9/11 survivor recalls the horror

By Carlos E. Medina Ocala Star Banner

Valecia Parker was sitting in her cubicle in the Pentagon 13 years ago when she thought an earthquake had hit.

That was the last thing she remembers from the day American Airlines Flight 77 was crashed into the Pentagon on September 11, 2001. Her memories don’t start again until two days later when she awoke to her new reality.

She suffered a serious brain injury as well as burns and torn ligaments.

“I went from being 48 to being 2. I had to relearn everything: Going to the bathroom, eating, walking, talking. Everything,” Parker said.

On Thursday, Parker shared her story with about 100 people who attended the Field of Flags remembrance event at Highlands Memorial Park. The event featured 3,000 flags in a field that were planted in the shape of the World Trade Center towers, which were attacked first on September 11. The number of flags represented those killed in the attacks, including those aboard one jetliner that crashed in a field in rural Pennsylvania.

Parker spent more than three years in hospitals and rehabilitation centers. Today, she shows no obvious signs from her ordeal and has regained all her faculties.

“I have two burns on my body. I call them my beauty marks,” she said.

Parker, who was on the second floor in the center ring of the five-ringed building, was fortunate.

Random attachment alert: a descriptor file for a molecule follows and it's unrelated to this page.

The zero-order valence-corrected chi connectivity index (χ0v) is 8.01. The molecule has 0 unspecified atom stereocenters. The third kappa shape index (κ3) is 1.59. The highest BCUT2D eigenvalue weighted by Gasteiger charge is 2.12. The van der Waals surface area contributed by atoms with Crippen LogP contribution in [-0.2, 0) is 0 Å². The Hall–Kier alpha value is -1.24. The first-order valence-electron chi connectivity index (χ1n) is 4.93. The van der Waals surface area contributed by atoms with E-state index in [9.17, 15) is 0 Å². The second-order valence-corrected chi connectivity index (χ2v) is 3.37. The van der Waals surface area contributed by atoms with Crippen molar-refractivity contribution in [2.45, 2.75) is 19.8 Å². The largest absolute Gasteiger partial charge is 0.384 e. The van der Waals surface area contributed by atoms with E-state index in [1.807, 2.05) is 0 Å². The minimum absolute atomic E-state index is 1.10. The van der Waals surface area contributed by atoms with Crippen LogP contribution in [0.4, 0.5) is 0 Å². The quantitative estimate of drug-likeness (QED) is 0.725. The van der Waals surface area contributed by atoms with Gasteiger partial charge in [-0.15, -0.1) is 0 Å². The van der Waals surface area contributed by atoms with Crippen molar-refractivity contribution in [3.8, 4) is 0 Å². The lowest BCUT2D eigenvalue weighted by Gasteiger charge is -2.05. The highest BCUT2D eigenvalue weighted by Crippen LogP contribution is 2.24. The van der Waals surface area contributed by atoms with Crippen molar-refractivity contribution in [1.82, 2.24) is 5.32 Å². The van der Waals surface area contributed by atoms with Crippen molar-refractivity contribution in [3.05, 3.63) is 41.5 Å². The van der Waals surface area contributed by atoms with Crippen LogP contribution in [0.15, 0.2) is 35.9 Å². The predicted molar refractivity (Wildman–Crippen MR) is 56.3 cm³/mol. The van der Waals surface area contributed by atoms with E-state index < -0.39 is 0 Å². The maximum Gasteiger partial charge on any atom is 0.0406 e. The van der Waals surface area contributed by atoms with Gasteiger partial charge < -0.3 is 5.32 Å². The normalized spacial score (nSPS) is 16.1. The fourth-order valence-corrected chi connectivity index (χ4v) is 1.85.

“The outside ring is the ‘E’ ring, then the ‘D’ ring and so on. I was in the ‘C’ ring and the damage made it to the ‘B’ ring,” Parker said. “The people sitting to my right and to my left were burned to a crisp sitting in the chairs.”

All 64 passengers in the plane were killed as were 125 others in the Pentagon.

“If you wonder why I’m still here. I used to do that, too, but I don’t anymore, because I know God has a plan for me and it was not that I should go on September 11, 2001,” she said.

Still, the days and weeks leading up to each 9/11 anniversary are difficult for her.

“I have a hard time even seeing the images on television,” she said.

Others at the remembrance recalled their experiences on the day of the attacks.

“Our son called us from Michigan and said, ‘Do you see what’s going on on the television?’ I turned it on and I didn’t believe it was actually happening,” said Georgina Wagner.

John Bateman, a seventh-grader from Fort King Middle School, wasn’t born yet when the attacks happened, but he had one of several art projects from middle school students depicting the Twin Towers and Pentagon attacks.

“I learned it was a very tragic day. I’ve learned a lot about it at school and from my parents,” he said.

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